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Interview Type: Phone Interview


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3
of 5 vote

1. Sorting using any nlogn algorithm.
2. maintain 2 variables max ans s_max.
3. count the frequency of the first value and store it in max.
4. when another value is encountered , count it's frequency and compare it with max.
5. if the frequency is greater than max then s_max= max, and max= frequency of the new value.
6 if the frequency is less than max then compare it with s_max..if s_max is lesser then s_max=new frequency.
7. repeat step 4 till all the elements in the array are covered.
this algorithm has the time complexity of O(nlogn) and space complexity of O(1).

- carol on August 12, 2012 | Flag Reply
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0
of 0 votes

doesnt nlogn sorting algorithm take extra space?

- Anonymous on September 25, 2012 | Flag
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0
of 0 votes

Quicksort does not. in-place merge sort does not.

- Anonymous on September 25, 2012 | Flag
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0
of 0 votes

Add to that heap-sort etc.

- Anonymous on September 25, 2012 | Flag
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1
of 1 vote

Have maxNum, maxNumCount, secondMaxNum, secondMaxNumCount and hash table{num=>count}.
Update the values as we scan each element in the array.
Finally you will remain with secondMaxNum.
Complexity is just O(n).

- Naveen Reddy Mandadi on August 23, 2012 | Flag Reply
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0
of 0 votes

void getSMax(int arr[])
{
        map<int, int> mymap;
        int max=0, maxcnt=0, smax=0, smaxcnt=0;

        for(int i=0; i<=N; i++)
        {
                if ( (++mymap[arr[i]]) > maxcnt )
                {
                        if (max != arr[i])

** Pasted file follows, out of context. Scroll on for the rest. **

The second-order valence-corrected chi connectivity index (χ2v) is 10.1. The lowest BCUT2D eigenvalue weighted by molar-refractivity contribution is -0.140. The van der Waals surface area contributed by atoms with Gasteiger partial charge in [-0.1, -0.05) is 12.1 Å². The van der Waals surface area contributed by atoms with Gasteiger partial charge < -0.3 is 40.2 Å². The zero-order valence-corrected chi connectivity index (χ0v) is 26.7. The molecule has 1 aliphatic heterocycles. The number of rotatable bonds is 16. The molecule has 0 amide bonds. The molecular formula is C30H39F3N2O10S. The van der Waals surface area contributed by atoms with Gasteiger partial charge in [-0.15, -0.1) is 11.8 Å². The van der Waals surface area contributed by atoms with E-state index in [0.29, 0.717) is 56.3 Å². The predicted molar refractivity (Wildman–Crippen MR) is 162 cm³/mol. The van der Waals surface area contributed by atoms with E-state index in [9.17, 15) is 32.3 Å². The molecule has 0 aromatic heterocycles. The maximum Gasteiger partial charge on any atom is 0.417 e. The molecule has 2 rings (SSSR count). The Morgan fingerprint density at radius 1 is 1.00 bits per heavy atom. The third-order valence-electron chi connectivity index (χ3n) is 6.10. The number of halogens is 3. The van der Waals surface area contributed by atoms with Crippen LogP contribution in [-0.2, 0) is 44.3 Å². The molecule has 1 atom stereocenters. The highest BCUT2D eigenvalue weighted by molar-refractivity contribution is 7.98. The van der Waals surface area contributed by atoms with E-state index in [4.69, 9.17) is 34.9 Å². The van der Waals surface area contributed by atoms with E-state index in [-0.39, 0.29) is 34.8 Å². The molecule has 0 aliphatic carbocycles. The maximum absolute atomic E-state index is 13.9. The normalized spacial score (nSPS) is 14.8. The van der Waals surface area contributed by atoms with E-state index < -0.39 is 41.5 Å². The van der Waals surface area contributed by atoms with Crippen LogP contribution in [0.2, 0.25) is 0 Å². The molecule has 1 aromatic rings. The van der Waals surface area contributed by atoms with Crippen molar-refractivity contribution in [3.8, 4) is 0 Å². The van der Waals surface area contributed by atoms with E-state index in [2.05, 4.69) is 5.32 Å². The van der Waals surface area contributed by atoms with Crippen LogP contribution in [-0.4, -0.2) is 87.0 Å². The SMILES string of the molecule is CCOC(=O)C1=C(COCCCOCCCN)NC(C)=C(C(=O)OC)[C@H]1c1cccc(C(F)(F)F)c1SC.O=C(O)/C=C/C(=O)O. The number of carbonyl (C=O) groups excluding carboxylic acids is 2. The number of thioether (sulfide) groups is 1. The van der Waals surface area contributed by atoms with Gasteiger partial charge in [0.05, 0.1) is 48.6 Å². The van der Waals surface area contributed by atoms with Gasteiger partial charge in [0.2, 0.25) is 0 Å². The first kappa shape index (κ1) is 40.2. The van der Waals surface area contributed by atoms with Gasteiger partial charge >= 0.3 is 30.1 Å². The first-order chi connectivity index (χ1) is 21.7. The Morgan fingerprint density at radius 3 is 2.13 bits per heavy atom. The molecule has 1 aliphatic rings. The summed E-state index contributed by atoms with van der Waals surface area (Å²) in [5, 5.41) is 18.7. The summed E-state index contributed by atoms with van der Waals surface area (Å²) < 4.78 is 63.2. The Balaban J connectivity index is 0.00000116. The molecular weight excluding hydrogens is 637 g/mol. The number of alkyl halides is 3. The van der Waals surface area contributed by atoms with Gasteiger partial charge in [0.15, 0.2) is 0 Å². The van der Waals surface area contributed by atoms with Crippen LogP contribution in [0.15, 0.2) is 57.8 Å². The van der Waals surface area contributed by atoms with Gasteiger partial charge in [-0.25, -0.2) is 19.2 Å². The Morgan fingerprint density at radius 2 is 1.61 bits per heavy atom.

{
                                smax = max;
                                smaxcnt = maxcnt;
                        }
                        max = arr[i];
                        maxcnt = mymap[arr[i]];
                }
                else if ( mymap[arr[i]] > smaxcnt)
                {
                        smax = arr[i];
                        smaxcnt = mymap[arr[i]];
                }
        }
        cout << smax << " " << smaxcnt << endl;
}

- SimplyMe on August 17, 2014 | Flag
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1
of 1 vote

Same as @carol says

#include <cstdio>
#include <algorithm>
using namespace std ;

void swap (int *a, int *b) {
  int temp = *a ;
  *a = *b ;
  *b = temp ;
}

int main () {
  int arr[] = {9,0,3,2,4,1,3,4,0,4,4,0} ;
  int max, s_max, mCount = 1, smCount = 0, temp, count = 0;
  int size = sizeof(arr)/sizeof(arr[0]) ;
  sort (arr,arr+size) ;

  for ( int i = 1, max = arr[0], temp = arr[0] ; i < size ; i ++ ) {
    if ( temp == arr[i] )
      count ++ ;
    else {
      /* New element with max occurance found out */
      if ( count > mCount ) {
        /*assign it to second max */
        swap (&max, &s_max);
        swap (&mCount, &smCount) ;
        mCount = count ;
        max = temp ;
        count = 0 ;
      } else if ( count > smCount ) {
        /* Second max found */
        smCount = count ;
        s_max = temp ;
        count = 0 ;
      }
    }
    temp = arr[i] ;
  }
  if ( smCount != 0 )
  printf ( "\nSecond ocurring number = %d", s_max ) ;
  return 0;
}

- Psycho on August 30, 2012 | Flag Reply
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0
of 0 vote

Sorting can solve it in O(nlogn).

If array elements are in definite range ( small enough ), we can store count of each element and traverse the count array to get its second minimum element whose index will be the answer. { O(range of elements) }

Else, we can use appropriate hash table( taking care of collisions ). { O(n) + collision avoidance overhead }

- Cerberuz on August 11, 2012 | Flag Reply
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0
of 0 vote

import java.util.HashMap;


public class SecondMostCommonInt {
	
	
	public static int secondMostCommon(int [] input){